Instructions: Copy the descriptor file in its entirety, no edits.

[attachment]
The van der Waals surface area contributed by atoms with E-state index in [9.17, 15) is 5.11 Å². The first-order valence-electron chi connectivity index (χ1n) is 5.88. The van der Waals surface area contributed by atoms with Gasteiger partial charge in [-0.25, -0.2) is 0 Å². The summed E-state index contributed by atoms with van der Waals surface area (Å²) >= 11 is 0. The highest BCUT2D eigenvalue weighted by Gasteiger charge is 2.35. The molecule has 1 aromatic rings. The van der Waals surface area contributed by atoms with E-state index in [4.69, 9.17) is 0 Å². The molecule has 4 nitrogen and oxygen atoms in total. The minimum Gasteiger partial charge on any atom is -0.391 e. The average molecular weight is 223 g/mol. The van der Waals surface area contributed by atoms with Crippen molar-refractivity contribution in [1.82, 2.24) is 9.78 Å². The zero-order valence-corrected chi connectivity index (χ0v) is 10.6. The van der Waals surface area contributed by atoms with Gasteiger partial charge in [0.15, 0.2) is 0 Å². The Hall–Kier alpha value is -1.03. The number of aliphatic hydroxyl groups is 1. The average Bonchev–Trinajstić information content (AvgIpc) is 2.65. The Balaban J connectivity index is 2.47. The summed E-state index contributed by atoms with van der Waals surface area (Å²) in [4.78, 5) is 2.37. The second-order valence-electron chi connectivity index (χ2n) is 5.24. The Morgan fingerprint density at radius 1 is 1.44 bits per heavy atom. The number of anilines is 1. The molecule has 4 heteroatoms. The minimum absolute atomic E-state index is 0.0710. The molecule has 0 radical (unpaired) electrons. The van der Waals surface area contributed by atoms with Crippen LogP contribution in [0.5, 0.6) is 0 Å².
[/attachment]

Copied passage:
The van der Waals surface area contributed by atoms with E-state index in [9.17, 15) is 5.11 Å². The first-order valence-electron chi connectivity index (χ1n) is 5.88. The van der Waals surface area contributed by atoms with Gasteiger partial charge in [-0.25, -0.2) is 0 Å². The summed E-state index contributed by atoms with van der Waals surface area (Å²) >= 11 is 0. The highest BCUT2D eigenvalue weighted by Gasteiger charge is 2.35. The molecule has 1 aromatic rings. The van der Waals surface area contributed by atoms with E-state index in [4.69, 9.17) is 0 Å². The molecule has 4 nitrogen and oxygen atoms in total. The minimum Gasteiger partial charge on any atom is -0.391 e. The average molecular weight is 223 g/mol. The van der Waals surface area contributed by atoms with Crippen molar-refractivity contribution in [1.82, 2.24) is 9.78 Å². The zero-order valence-corrected chi connectivity index (χ0v) is 10.6. The van der Waals surface area contributed by atoms with Gasteiger partial charge in [0.15, 0.2) is 0 Å². The Hall–Kier alpha value is -1.03. The number of aliphatic hydroxyl groups is 1. The average Bonchev–Trinajstić information content (AvgIpc) is 2.65. The Balaban J connectivity index is 2.47. The summed E-state index contributed by atoms with van der Waals surface area (Å²) in [4.78, 5) is 2.37. The second-order valence-electron chi connectivity index (χ2n) is 5.24. The Morgan fingerprint density at radius 1 is 1.44 bits per heavy atom. The number of anilines is 1. The molecule has 4 heteroatoms. The minimum absolute atomic E-state index is 0.0710. The molecule has 0 radical (unpaired) electrons. The van der Waals surface area contributed by atoms with Crippen LogP contribution in [0.5, 0.6) is 0 Å².